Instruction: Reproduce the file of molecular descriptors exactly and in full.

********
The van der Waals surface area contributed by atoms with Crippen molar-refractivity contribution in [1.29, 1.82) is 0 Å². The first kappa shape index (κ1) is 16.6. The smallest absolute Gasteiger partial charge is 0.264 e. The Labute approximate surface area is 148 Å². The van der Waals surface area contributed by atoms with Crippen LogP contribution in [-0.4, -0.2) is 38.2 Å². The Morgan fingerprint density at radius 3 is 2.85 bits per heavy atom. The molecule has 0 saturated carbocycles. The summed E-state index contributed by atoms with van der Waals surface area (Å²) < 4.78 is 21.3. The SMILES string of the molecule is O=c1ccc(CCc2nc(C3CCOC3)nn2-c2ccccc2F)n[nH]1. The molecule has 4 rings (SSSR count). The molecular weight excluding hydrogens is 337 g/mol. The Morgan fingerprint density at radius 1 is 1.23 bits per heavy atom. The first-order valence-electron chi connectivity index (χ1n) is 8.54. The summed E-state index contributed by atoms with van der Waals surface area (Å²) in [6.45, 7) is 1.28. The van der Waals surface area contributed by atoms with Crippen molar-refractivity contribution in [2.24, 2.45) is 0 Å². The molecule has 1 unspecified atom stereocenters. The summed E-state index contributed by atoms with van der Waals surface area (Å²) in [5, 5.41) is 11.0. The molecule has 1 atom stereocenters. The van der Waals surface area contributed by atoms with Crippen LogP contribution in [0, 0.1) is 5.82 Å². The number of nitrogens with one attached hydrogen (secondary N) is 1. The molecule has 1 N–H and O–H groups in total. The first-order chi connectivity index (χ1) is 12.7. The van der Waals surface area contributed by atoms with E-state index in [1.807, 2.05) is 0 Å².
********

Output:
The van der Waals surface area contributed by atoms with Crippen molar-refractivity contribution in [1.29, 1.82) is 0 Å². The first kappa shape index (κ1) is 16.6. The smallest absolute Gasteiger partial charge is 0.264 e. The Labute approximate surface area is 148 Å². The van der Waals surface area contributed by atoms with Crippen LogP contribution in [-0.4, -0.2) is 38.2 Å². The Morgan fingerprint density at radius 3 is 2.85 bits per heavy atom. The molecule has 0 saturated carbocycles. The summed E-state index contributed by atoms with van der Waals surface area (Å²) < 4.78 is 21.3. The SMILES string of the molecule is O=c1ccc(CCc2nc(C3CCOC3)nn2-c2ccccc2F)n[nH]1. The molecule has 4 rings (SSSR count). The molecular weight excluding hydrogens is 337 g/mol. The Morgan fingerprint density at radius 1 is 1.23 bits per heavy atom. The first-order valence-electron chi connectivity index (χ1n) is 8.54. The summed E-state index contributed by atoms with van der Waals surface area (Å²) in [6.45, 7) is 1.28. The van der Waals surface area contributed by atoms with Crippen molar-refractivity contribution in [2.24, 2.45) is 0 Å². The molecule has 1 unspecified atom stereocenters. The summed E-state index contributed by atoms with van der Waals surface area (Å²) in [5, 5.41) is 11.0. The molecule has 1 atom stereocenters. The van der Waals surface area contributed by atoms with Crippen LogP contribution in [0, 0.1) is 5.82 Å². The number of nitrogens with one attached hydrogen (secondary N) is 1. The molecule has 1 N–H and O–H groups in total. The first-order chi connectivity index (χ1) is 12.7. The van der Waals surface area contributed by atoms with E-state index in [1.807, 2.05) is 0 Å².